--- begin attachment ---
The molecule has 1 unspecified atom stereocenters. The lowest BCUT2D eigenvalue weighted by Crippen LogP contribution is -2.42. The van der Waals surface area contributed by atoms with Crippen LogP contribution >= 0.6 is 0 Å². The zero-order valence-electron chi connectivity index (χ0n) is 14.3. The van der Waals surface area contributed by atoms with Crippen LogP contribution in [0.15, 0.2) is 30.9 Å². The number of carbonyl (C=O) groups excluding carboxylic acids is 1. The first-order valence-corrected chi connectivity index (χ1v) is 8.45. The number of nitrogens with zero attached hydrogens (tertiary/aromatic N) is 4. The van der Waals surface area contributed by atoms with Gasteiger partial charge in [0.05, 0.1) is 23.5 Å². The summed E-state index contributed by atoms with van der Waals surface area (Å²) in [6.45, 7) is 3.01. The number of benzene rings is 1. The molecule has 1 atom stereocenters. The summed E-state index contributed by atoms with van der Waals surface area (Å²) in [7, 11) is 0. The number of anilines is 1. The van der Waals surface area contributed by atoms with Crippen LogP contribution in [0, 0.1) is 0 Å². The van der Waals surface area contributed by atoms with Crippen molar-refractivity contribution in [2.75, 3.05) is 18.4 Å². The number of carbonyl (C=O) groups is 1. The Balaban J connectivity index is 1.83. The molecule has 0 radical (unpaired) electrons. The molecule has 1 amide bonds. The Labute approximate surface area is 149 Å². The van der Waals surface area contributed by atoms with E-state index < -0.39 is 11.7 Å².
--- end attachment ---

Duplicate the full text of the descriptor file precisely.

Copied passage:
The molecule has 1 unspecified atom stereocenters. The lowest BCUT2D eigenvalue weighted by Crippen LogP contribution is -2.42. The van der Waals surface area contributed by atoms with Crippen LogP contribution >= 0.6 is 0 Å². The zero-order valence-electron chi connectivity index (χ0n) is 14.3. The van der Waals surface area contributed by atoms with Crippen LogP contribution in [0.15, 0.2) is 30.9 Å². The number of carbonyl (C=O) groups excluding carboxylic acids is 1. The first-order valence-corrected chi connectivity index (χ1v) is 8.45. The number of nitrogens with zero attached hydrogens (tertiary/aromatic N) is 4. The van der Waals surface area contributed by atoms with Gasteiger partial charge in [0.05, 0.1) is 23.5 Å². The summed E-state index contributed by atoms with van der Waals surface area (Å²) in [6.45, 7) is 3.01. The number of benzene rings is 1. The molecule has 1 atom stereocenters. The summed E-state index contributed by atoms with van der Waals surface area (Å²) in [7, 11) is 0. The number of anilines is 1. The van der Waals surface area contributed by atoms with Crippen LogP contribution in [0, 0.1) is 0 Å². The van der Waals surface area contributed by atoms with Crippen molar-refractivity contribution in [2.75, 3.05) is 18.4 Å². The number of carbonyl (C=O) groups is 1. The Balaban J connectivity index is 1.83. The molecule has 0 radical (unpaired) electrons. The molecule has 1 amide bonds. The Labute approximate surface area is 149 Å². The van der Waals surface area contributed by atoms with E-state index < -0.39 is 11.7 Å².